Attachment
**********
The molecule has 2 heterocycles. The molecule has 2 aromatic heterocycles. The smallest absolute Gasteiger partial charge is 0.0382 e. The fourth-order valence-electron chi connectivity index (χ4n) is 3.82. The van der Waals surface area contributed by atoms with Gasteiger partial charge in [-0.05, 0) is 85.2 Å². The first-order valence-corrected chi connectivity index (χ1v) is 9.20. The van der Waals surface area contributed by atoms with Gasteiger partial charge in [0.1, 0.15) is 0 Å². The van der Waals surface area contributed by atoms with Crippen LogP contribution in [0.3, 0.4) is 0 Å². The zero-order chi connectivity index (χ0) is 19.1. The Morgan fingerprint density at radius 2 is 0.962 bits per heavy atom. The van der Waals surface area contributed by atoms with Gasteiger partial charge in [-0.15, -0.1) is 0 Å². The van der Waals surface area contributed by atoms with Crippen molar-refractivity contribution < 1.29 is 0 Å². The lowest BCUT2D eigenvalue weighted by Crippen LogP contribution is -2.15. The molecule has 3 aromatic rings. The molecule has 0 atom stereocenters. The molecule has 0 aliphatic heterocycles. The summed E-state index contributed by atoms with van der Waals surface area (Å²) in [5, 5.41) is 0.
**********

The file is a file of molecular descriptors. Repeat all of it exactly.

The molecule has 2 heterocycles. The molecule has 2 aromatic heterocycles. The smallest absolute Gasteiger partial charge is 0.0382 e. The fourth-order valence-electron chi connectivity index (χ4n) is 3.82. The van der Waals surface area contributed by atoms with Gasteiger partial charge in [-0.05, 0) is 85.2 Å². The first-order valence-corrected chi connectivity index (χ1v) is 9.20. The van der Waals surface area contributed by atoms with Gasteiger partial charge in [0.1, 0.15) is 0 Å². The van der Waals surface area contributed by atoms with Crippen LogP contribution in [0.3, 0.4) is 0 Å². The zero-order chi connectivity index (χ0) is 19.1. The Morgan fingerprint density at radius 2 is 0.962 bits per heavy atom. The van der Waals surface area contributed by atoms with Gasteiger partial charge in [-0.15, -0.1) is 0 Å². The van der Waals surface area contributed by atoms with Crippen molar-refractivity contribution < 1.29 is 0 Å². The lowest BCUT2D eigenvalue weighted by Crippen LogP contribution is -2.15. The molecule has 3 aromatic rings. The molecule has 0 atom stereocenters. The molecule has 0 aliphatic heterocycles. The summed E-state index contributed by atoms with van der Waals surface area (Å²) in [5, 5.41) is 0.